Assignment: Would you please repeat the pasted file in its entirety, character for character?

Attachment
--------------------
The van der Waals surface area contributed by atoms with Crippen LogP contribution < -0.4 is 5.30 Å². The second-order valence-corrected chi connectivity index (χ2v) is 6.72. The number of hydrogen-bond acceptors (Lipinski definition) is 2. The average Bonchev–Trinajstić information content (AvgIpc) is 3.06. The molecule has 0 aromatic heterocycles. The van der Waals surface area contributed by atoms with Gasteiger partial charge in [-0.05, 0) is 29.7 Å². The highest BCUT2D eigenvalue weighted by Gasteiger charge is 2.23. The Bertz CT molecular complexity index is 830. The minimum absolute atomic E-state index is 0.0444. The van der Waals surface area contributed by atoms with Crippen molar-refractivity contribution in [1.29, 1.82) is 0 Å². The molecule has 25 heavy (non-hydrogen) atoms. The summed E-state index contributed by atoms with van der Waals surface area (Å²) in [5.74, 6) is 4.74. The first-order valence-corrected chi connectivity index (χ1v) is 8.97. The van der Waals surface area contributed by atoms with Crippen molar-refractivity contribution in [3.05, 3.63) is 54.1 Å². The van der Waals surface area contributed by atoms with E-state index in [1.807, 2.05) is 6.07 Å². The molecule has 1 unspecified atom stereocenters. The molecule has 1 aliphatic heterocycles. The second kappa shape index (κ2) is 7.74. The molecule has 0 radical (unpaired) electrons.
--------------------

The van der Waals surface area contributed by atoms with Crippen LogP contribution < -0.4 is 5.30 Å². The second-order valence-corrected chi connectivity index (χ2v) is 6.72. The number of hydrogen-bond acceptors (Lipinski definition) is 2. The average Bonchev–Trinajstić information content (AvgIpc) is 3.06. The molecule has 0 aromatic heterocycles. The van der Waals surface area contributed by atoms with Gasteiger partial charge in [-0.05, 0) is 29.7 Å². The highest BCUT2D eigenvalue weighted by Gasteiger charge is 2.23. The Bertz CT molecular complexity index is 830. The minimum absolute atomic E-state index is 0.0444. The van der Waals surface area contributed by atoms with Crippen molar-refractivity contribution in [1.29, 1.82) is 0 Å². The molecule has 25 heavy (non-hydrogen) atoms. The summed E-state index contributed by atoms with van der Waals surface area (Å²) in [5.74, 6) is 4.74. The first-order valence-corrected chi connectivity index (χ1v) is 8.97. The van der Waals surface area contributed by atoms with Crippen molar-refractivity contribution in [3.05, 3.63) is 54.1 Å². The van der Waals surface area contributed by atoms with E-state index in [1.807, 2.05) is 6.07 Å². The molecule has 1 unspecified atom stereocenters. The molecule has 1 aliphatic heterocycles. The second kappa shape index (κ2) is 7.74. The molecule has 0 radical (unpaired) electrons.